The nice thing about working with pregnant people or even people deciding to be pregnant, is the vision of future because children, babies offer hope and optimism that is can’t be replicated anywhere. So first of all, these women are amazing, who joined our study, and they have the best of hopes for their babies, pregnant women have the possibility of saving the world in a sense.
Barbara Olendzki, RD, MPH, LDN 17:30
And so what we’re looking at is primary prevention, and leaving it in the hands of these women to do the best they can to help to provide their babies a chance at living lives without this debilitating disease. I think one of the basic things that’s important that I do with every person is help people to believe in themselves and their potential to be better. And by the time they get to me, often, they have been through a lot of other places. Without the information that you Amber, are getting out there to the people who need to hear it. We haven’t established dietary guidelines for patients with inflammatory bowel disease, there has been a great deal of resistance, but we are overcoming that.
Barbara Olendzki, RD, MPH, LDN 18:21
And I want to give people hope for improvements, and that even people who have food insecurity, or from other cultures, we have a study that will be starting up in Puerto Rico, with the diet not pregnant women this time, but patients with Crohn’s and ulcerative colitis, reaching people internationally, this disease is increased. And I think it’s correlated with the changes in our food supply. And there are ways to make quick foods, there are ways to work this into a busy lifestyle, and to make it tasty, and it’s not a sentence. The outcome is amazing, Amber. Personal experience and also observing what has happened to my patients along the way. So just believing that there is a better way, and then getting the right information to be able to do that. And then gathering support family, friends, so that the influences that we have are healthy influences.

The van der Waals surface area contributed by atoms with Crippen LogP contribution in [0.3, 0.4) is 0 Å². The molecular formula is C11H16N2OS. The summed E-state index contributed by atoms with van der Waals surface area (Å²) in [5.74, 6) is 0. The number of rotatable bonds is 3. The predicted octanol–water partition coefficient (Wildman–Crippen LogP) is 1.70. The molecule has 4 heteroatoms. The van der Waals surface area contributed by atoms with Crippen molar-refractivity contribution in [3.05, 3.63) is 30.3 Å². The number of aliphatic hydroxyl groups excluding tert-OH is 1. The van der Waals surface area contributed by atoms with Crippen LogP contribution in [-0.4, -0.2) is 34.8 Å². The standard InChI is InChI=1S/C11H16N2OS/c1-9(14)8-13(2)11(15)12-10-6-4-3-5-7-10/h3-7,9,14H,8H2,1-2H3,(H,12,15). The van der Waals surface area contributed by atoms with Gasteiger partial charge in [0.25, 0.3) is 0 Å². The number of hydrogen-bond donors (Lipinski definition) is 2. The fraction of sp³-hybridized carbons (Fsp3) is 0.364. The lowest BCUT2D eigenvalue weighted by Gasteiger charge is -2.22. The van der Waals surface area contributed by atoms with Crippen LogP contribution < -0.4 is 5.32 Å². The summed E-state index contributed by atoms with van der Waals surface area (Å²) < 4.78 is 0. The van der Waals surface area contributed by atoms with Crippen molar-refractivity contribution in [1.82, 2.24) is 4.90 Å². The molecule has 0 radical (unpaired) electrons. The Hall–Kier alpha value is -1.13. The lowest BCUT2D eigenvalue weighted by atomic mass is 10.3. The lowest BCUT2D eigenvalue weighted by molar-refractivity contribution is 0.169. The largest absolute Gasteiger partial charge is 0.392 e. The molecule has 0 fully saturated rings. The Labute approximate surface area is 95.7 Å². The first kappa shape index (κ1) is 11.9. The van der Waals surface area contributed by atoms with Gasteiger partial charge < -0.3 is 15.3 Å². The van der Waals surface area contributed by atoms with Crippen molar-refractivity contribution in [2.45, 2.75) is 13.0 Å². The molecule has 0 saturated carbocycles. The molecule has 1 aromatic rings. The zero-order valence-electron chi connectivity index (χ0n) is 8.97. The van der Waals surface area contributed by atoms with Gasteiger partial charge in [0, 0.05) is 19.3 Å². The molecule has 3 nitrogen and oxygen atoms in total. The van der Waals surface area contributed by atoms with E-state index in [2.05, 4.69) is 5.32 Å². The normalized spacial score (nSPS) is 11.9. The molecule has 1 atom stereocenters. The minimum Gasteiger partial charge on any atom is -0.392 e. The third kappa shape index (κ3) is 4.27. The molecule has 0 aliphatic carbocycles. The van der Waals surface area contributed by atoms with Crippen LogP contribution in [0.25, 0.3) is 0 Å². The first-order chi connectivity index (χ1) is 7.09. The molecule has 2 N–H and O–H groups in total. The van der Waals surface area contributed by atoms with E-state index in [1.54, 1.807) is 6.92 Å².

Amber Tresca 19:25
Barbara, thank you so much for coming on About IBD. I really appreciate all of your work. I am looking forward to seeing the results from the MELODY trial and all of the other research that you’re going to do in the future.
Barbara Olendzki, RD, MPH, LDN 19:37
Stay tuned Amber, and I really look forward to your future podcasts. Thank you for the good work that you’re doing.
[MUSIC: IBD Dance Party]
Amber Tresca 19:50
Hey super listener! Thanks to Barbara Olendzki for all her work on behalf of people with IBD. The Center for Applied Nutrition has a web site that gives much more detail about the inflammatory bowel disease anti-inflammatory diet that includes dozens of recipes. You can also follow them on Twitter, Instagram, and Facebook.
The MELODY trial is recruiting. If you are pregnant or thinking about becoming pregnant, you can get in touch with the MELODY trial team to get more information.
I will put the links plus all the social media information in the show notes and on my Episode 101 page on AboutIBD.com.
Thanks for listening, and remember, until next time, I want you to know more about IBD.